Great Patriotic War: On 22nd June 1941 at 5 o’clock in the morning Nazi Germany attacked the Soviet Union without declaring war. This was the beginning of the so-called Great Patriotic War. The German blitzkrieg, known as Operation Barbarossa, nearly succeeded in breaking the Soviet Union in the months that followed. Caught unprepared, the Soviet forces lost whole armies and vast quantities of equipment to the German onslaught in the first weeks of the war. By November 1941 the German army had seized the Ukrainian Republic, besieged Leningrad, the Soviet Union's second largest city, and threatened Moscow itself. The war ended for the Soviet Union on 9th May 1945.
 On May, 9 - The Great Patriotic War ended for the Soviet Union on 9th May 1945. This day of a victory was a grandiose and most liked holiday in the USSR.
 Campaign against ‘cosmopolitans’: The campaign against ‘cosmopolitans’, i.e. Jews, was initiated in articles in the central organs of the Communist Party in 1949. The campaign was directed primarily at the Jewish intelligentsia and it was the first public attack on Soviet Jews as Jews. ‘Cosmopolitans’ writers were accused of hating the Russian people, of supporting Zionism, etc. Many Yiddish writers as well as the leaders of the Jewish Anti-Fascist Committee were arrested in November 1948 on charges that they maintained ties with Zionism and with American ‘imperialism’. They were executed secretly in 1952. The anti-Semitic Doctors’ Plot was launched in January 1953. A wave of anti-Semitism spread through the USSR. Jews were removed from their positions, and rumors of an imminent mass deportation of Jews to the eastern part of the USSR began to spread. Stalin’s death in March 1953 put an end to the campaign against ‘cosmopolitans’.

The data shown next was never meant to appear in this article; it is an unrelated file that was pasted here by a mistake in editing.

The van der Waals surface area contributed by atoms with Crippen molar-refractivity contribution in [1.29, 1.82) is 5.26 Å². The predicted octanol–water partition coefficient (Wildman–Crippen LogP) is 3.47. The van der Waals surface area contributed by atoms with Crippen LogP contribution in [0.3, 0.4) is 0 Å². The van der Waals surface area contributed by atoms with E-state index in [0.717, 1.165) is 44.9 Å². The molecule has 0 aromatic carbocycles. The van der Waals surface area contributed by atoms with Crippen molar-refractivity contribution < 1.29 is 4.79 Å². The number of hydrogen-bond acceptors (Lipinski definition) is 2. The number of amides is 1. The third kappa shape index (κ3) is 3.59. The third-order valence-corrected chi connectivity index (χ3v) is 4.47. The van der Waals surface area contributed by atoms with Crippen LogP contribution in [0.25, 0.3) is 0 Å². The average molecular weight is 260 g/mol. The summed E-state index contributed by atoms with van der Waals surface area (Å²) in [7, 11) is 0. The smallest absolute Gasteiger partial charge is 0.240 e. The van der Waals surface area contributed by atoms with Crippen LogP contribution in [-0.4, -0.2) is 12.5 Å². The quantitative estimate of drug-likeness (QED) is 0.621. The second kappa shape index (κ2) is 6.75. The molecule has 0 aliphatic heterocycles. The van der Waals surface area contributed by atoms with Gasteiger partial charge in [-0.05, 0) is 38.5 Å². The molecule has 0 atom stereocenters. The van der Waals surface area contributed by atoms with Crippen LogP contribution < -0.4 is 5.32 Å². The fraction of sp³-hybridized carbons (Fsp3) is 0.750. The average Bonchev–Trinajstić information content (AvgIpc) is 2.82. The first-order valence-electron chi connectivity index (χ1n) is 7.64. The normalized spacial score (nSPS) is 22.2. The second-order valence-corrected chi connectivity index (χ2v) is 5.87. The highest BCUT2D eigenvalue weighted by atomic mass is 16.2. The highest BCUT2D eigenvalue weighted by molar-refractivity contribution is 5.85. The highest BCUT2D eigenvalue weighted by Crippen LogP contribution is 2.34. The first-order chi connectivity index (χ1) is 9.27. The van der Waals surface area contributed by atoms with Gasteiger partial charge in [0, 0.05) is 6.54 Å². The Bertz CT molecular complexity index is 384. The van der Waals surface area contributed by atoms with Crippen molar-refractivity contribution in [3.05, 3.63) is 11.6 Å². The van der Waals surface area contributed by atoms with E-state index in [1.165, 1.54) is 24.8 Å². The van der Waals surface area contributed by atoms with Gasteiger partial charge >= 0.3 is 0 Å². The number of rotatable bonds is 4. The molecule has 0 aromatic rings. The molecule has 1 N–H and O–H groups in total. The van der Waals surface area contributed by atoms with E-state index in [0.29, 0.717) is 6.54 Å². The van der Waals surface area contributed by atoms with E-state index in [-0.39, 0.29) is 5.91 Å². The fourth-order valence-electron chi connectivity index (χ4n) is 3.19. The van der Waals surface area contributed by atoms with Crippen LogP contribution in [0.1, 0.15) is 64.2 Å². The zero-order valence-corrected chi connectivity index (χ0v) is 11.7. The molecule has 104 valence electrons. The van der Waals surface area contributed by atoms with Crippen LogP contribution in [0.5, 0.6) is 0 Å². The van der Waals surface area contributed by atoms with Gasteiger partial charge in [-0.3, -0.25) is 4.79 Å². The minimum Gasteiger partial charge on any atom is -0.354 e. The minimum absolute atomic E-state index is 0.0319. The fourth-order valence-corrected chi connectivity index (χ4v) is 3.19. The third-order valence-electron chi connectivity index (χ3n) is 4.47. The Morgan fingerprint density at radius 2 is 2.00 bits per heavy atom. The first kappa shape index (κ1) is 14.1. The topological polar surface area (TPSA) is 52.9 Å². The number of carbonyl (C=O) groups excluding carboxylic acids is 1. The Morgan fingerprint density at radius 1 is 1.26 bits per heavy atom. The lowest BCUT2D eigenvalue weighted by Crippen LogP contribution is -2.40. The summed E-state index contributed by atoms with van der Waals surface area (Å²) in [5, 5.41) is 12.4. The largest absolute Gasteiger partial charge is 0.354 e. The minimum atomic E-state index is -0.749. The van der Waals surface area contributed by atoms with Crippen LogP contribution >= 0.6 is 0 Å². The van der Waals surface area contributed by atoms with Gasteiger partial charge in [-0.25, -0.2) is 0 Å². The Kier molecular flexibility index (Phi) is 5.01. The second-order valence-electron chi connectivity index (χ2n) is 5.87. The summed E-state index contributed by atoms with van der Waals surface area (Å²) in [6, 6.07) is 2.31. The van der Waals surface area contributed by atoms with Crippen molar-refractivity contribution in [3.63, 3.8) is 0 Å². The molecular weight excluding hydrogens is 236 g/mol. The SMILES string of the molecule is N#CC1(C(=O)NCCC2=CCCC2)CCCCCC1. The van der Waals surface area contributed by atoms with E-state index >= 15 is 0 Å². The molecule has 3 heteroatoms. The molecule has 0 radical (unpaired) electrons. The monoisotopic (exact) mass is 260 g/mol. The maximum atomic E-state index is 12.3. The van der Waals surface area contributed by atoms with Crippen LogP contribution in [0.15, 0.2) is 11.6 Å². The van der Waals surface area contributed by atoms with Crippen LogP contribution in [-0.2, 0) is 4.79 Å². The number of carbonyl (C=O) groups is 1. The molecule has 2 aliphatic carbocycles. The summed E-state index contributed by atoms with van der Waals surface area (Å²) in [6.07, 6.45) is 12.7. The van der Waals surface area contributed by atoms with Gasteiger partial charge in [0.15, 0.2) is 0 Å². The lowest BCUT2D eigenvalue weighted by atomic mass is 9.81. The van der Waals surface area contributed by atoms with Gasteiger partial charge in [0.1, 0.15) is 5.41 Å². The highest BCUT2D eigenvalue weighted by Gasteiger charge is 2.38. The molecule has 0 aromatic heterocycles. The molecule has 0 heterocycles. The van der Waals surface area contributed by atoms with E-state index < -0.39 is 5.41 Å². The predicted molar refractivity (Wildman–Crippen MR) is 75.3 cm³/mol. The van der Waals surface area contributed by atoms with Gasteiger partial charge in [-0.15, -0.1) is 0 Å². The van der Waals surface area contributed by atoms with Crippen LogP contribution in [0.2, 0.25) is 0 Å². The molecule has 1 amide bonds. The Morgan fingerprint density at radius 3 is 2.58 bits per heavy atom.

Doctors’ Plot: The Doctors’ Plot was an alleged conspiracy of a group of Moscow doctors to murder leading government and party officials. In January 1953, the Soviet press reported that nine doctors, six of whom were Jewish, had been arrested and confessed their guilt. As Stalin died in March 1953, the trial never took place. The official paper of the party, the Pravda, later announced that the charges against the doctors were false and their confessions obtained by torture. This case was one of the worst anti-Semitic incidents during Stalin’s reign. In his secret speech at the Twentieth Party Congress in 1956 Khrushchev stated that Stalin wanted to use the Plot to purge the top Soviet leadership.